Archive for May, 2012

This is a continuation of my Sea Peoples project which I posted earlier. I’ve made a bit more progress, and wanted to show where things are now.

At this point, almost all of the units (or rather, “battlegroups”, according to the FoG rules) are done except for the basing. I’ve attached them down to the bases, but still need to paint the ground and add some scenic details. This first group is the only finished unit, and they are javelin-armed light infantry, all from Wargames Foundry. Sorry the photo’s kinda blurry. I will be sure to take better shots after the army is finished. :

Next up are some of the warband, which make up the main force of this army. The Sea Peoples were made up of several different tribes, each with their own distinctive dress, and I presume these tribes probably fought in their own units. I have simplified that by dividing them into units based on their headwear, which I’m sure will make any historical purists reading this cringe (oh well). The most numerous are the Peleset tribe with horsehair crests on their helmets (The “hairy hats”), and the smaller group is made up of the Weshesh tribe, wearing helmets adorned with boars’ tusks (The “pointy hats”). I have no idea what colors they actually used for the crests, but I painted all my rank-and-file warriors with plain black crests while the leaders get to have a little color.  The majority of these are Foundry figures, but you can see some Old Glory figures in the back rank. Some of those have been converted somewhat, and I’ll go into that inmore detail in a later post:

Next up are the chariots. I originally had a bunch of Foundry Hittite chariots but no crew. The crew compartment on those suckers are very tiny, so I had to find some fairly thin figures so that they would fit. I chose Castaway Arts Philistines for the role because of their relative thinness and fairly static standing poses. Even so, I had to do a significant amount of cutting and filing to get them all to fit. I still need to add the reins:

And finally, here is the Sea Peoples’ camp. I decided an ox-cart was appropriate, because everyone who knows about about the Sea Peoples seems to associate them together.  This is mainly because Pharaoh Ramses II commemorated his victory over them by commissioning a wall relief showing his troops attacking a wagon train of oxcarts. The carts are full of people – panicked women and children, as well as warriors fighting the egyptians from inside the carts. From this depiction, some have concluded that the Sea Peoples commonly used oxcarts as a part of their army, as sort of mobile fighting platform. Frankly, that sounds ridiculous to me. I think instead, the wall relief depicts desperate settlers seeking any shelter from the enemy they can find, which happens to be the carts. Yet there are several manufacturers which make Sea Peoples oxcarts complete with a crew of warriors to ride inside. I bought the oxcart made by Newline Design (a very nice model, by the way), but I took the warriors out and stuck them in the line with the rest of the troops. Instead, I sculpted a cartload of supplies. The driver now walks next to it goading the oxen with a stick. The rest of the men are Old Glory and Redoubt Miniatures. I don’t know where I found the little pack animal, but he was drafted into this army:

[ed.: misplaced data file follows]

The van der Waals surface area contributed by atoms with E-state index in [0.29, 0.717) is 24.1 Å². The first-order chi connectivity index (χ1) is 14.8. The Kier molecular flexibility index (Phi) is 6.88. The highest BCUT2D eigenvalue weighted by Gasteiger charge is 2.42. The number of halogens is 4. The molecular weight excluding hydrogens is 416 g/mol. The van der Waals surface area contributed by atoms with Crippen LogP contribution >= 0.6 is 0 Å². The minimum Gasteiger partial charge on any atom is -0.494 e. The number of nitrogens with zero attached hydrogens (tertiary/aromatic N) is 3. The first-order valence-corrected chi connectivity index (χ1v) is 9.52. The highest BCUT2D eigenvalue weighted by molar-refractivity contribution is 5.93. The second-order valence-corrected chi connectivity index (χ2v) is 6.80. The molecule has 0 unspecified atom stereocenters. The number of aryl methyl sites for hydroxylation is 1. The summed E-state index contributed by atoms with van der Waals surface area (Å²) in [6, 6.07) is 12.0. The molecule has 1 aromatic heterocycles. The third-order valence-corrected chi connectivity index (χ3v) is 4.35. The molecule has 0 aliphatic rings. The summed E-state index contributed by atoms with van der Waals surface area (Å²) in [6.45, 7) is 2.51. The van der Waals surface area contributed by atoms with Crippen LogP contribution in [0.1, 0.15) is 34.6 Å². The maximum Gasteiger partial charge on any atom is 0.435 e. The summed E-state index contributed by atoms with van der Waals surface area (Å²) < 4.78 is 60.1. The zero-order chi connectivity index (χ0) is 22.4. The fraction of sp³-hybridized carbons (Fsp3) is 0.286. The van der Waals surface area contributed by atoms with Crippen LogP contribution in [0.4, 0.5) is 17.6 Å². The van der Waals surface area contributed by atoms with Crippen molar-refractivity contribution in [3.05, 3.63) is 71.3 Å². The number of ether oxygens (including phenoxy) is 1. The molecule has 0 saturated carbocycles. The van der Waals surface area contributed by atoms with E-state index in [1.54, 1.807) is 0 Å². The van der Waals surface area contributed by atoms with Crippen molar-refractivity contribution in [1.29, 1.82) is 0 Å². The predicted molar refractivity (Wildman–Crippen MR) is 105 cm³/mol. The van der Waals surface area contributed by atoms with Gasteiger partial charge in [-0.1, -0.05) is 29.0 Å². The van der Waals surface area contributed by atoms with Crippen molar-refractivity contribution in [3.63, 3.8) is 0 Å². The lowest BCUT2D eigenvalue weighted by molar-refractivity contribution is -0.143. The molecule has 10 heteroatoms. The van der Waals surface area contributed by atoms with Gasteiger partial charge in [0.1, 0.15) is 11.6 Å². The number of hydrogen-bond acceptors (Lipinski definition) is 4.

I hope you enjoy them. I’ll post photos of the completed army soon, as well as some region-specific terrain features I’m making up for them. After that, I need to build an army of enemies for them to fight.

I painted these a while back but hadn’t posted them here yet. These are parts of a 10mm Field of Glory Republican Roman army. Most of the figures are by Old Glory, although the Triarii are by Magister Militum. I really think that Old Glory makes some outstanding figures in that scale, and I use them for most of my 10mm armies. I only wish they had a greater variety of poses. But with linear type armies such as this, that is a very minor quibble.


Posted: May 7, 2012 in Dark Ages, Uncategorized

A few months ago, I heard about a new set of wargame rules called Saga, set in the Dark Ages. Unfortunately for me, Saga was sold out everywhere I looked, but it did give me a good excuse to haul out some of my Dark Age figures from the lead pile and paint them in anticipation.

I seemed to have mostly Saxons, so I was sure I’d have enough to make a warband, whatever the composition would be. These are from a variety of manufacturers, and I accumulated them over the years. There are several Old Glory figures, some Gripping Beast, one Essex figure, and a few from a German company that has since gone extinct. Wish I could remember the company’s name.